Mashaba admits City failed Soweto residents hit by tornado

City of Johannesburg Mayor Herman Mashaba  (Leon Sadiki, Gallo Images, City Press, file)
City of Johannesburg Mayor Herman Mashaba (Leon Sadiki, Gallo Images, City Press, file)

Johannesburg – City of Johannesburg Mayor Herman Mashaba on Thursday released a damning report detailing how flaws in the City's processes contributed to the destruction of houses when a tornado struck in Protea Glen, Soweto, in December.

The investigation was launched after residents complained that their homes were damaged in the storm due to shoddy workmanship by contractors.

"Residents told me they had complained on numerous [occasions] to building contractors about the quality of their homes but their pleas fell on deaf ears," Mashaba said.

During a media briefing, Mashaba told journalists that three City officials from the department of planning and development had already been suspended in connection with the investigation for "refusing to cooperate with officials".

At least 3 162 homes were affected, costing the City an estimated R180m, he said.

The investigation found that roofs were wholly or partially blown off, walls had easily given way to strong winds and residents' goods were left vulnerable to the elements.

Unregistered contractor

"The report paints a picture of both a severe storm which caused damage and housing projects fraught with irregularities."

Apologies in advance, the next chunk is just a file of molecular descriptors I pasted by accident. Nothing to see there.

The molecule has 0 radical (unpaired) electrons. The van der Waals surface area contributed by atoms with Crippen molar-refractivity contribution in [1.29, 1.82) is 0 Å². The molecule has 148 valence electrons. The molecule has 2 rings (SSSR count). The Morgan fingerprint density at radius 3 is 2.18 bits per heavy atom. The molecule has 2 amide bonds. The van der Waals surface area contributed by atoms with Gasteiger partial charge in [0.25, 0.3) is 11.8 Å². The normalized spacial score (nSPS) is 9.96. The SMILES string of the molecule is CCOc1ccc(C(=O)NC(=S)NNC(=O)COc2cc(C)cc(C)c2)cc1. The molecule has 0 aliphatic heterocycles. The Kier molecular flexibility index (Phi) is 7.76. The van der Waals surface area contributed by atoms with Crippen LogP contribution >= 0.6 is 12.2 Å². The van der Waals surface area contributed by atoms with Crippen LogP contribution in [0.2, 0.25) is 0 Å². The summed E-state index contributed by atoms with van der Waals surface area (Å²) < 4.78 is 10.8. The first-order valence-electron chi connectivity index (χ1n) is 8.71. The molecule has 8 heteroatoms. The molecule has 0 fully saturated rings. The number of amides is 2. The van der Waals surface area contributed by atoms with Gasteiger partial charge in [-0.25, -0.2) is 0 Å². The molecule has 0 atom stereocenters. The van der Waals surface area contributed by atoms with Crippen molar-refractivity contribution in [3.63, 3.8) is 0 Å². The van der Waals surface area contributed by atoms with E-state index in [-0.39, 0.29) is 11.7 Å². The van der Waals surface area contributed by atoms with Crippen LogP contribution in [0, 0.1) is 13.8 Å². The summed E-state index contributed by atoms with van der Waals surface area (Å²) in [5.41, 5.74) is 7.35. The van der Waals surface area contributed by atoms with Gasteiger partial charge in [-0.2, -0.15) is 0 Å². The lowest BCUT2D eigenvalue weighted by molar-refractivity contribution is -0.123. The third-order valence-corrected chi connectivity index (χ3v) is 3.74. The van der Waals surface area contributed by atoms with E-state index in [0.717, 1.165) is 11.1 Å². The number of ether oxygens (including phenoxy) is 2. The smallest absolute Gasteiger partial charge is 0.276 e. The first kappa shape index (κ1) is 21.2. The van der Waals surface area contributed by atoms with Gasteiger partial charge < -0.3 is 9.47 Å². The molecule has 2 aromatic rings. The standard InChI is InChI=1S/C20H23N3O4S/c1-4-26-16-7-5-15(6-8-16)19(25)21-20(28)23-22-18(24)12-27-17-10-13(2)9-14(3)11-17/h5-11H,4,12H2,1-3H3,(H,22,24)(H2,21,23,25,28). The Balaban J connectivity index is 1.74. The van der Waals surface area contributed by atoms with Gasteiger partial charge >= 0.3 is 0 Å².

The investigation found, among other things, that stand numbers were issued with two different approval dates for the construction of houses, a lack of occupancy certificates, poor record keeping as well as no proof of pre-inspection of homes during the construction phase, he said.

"There are strong signs of serious flaws with some of the City's internal processes," Mashaba continued.

Preliminary findings have also revealed one of the contractors was not registered with the National Home Builders' Registration Council (NHBRC).

Mashaba said some construction companies attempted to escape responsibility by offering to assist residents to repair their homes.

"Their involvement is concerning given that they carry similar projects throughout the province," he said.

Mashaba said all the contractors responsible for the shoddy work would be identified.

There will be no "kangaroo court" against them. Instead, he wants a proper forensic investigation, and discussions with the companies - some of whom operate nationally - to explain themselves, before deciding what to do next.

Planners in the City's housing department will also put the companies "under close scrutiny" and the City manager will take it up with the provincial and national housing departments who are supposed to make sure builders and contractors are registered with the NHBRC.

"But one thing I can assure you is: There are going to be consequences. We need justice for the residents for Johannesburg."

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